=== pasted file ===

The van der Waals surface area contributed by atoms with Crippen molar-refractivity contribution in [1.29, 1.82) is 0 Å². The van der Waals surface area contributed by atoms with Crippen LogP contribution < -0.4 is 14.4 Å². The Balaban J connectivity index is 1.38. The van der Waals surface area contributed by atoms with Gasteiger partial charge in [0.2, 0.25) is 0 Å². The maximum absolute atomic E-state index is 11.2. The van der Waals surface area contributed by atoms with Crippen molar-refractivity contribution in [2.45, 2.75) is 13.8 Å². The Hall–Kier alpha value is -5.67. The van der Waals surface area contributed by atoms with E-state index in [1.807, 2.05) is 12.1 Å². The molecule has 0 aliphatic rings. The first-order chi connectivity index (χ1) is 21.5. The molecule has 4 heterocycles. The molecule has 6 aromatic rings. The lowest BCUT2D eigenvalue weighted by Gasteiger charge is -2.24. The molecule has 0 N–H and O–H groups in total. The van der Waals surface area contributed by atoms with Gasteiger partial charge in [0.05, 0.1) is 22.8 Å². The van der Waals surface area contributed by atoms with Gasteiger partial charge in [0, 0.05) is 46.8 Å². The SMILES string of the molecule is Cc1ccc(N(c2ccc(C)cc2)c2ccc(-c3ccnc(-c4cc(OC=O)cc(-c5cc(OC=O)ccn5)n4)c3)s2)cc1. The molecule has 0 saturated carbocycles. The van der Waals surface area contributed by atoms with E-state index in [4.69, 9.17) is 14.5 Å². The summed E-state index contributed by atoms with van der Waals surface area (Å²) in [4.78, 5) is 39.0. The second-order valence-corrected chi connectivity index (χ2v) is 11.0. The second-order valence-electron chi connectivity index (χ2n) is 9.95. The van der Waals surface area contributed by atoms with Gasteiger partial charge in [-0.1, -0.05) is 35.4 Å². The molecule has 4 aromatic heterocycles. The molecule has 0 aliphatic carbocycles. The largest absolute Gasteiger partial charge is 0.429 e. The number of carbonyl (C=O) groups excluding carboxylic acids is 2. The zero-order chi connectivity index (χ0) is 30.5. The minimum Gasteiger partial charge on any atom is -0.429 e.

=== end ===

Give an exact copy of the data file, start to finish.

The van der Waals surface area contributed by atoms with Crippen molar-refractivity contribution in [1.29, 1.82) is 0 Å². The van der Waals surface area contributed by atoms with Crippen LogP contribution < -0.4 is 14.4 Å². The Balaban J connectivity index is 1.38. The van der Waals surface area contributed by atoms with Gasteiger partial charge in [0.2, 0.25) is 0 Å². The maximum absolute atomic E-state index is 11.2. The van der Waals surface area contributed by atoms with Crippen molar-refractivity contribution in [2.45, 2.75) is 13.8 Å². The Hall–Kier alpha value is -5.67. The van der Waals surface area contributed by atoms with E-state index in [1.807, 2.05) is 12.1 Å². The molecule has 0 aliphatic rings. The first-order chi connectivity index (χ1) is 21.5. The molecule has 4 heterocycles. The molecule has 6 aromatic rings. The lowest BCUT2D eigenvalue weighted by Gasteiger charge is -2.24. The molecule has 0 N–H and O–H groups in total. The van der Waals surface area contributed by atoms with Gasteiger partial charge in [0.05, 0.1) is 22.8 Å². The van der Waals surface area contributed by atoms with Gasteiger partial charge in [0, 0.05) is 46.8 Å². The SMILES string of the molecule is Cc1ccc(N(c2ccc(C)cc2)c2ccc(-c3ccnc(-c4cc(OC=O)cc(-c5cc(OC=O)ccn5)n4)c3)s2)cc1. The molecule has 0 saturated carbocycles. The van der Waals surface area contributed by atoms with E-state index in [4.69, 9.17) is 14.5 Å². The summed E-state index contributed by atoms with van der Waals surface area (Å²) in [4.78, 5) is 39.0. The second-order valence-corrected chi connectivity index (χ2v) is 11.0. The second-order valence-electron chi connectivity index (χ2n) is 9.95. The van der Waals surface area contributed by atoms with Gasteiger partial charge in [-0.1, -0.05) is 35.4 Å². The molecule has 4 aromatic heterocycles. The molecule has 0 aliphatic carbocycles. The largest absolute Gasteiger partial charge is 0.429 e. The number of carbonyl (C=O) groups excluding carboxylic acids is 2. The zero-order chi connectivity index (χ0) is 30.5. The minimum Gasteiger partial charge on any atom is -0.429 e.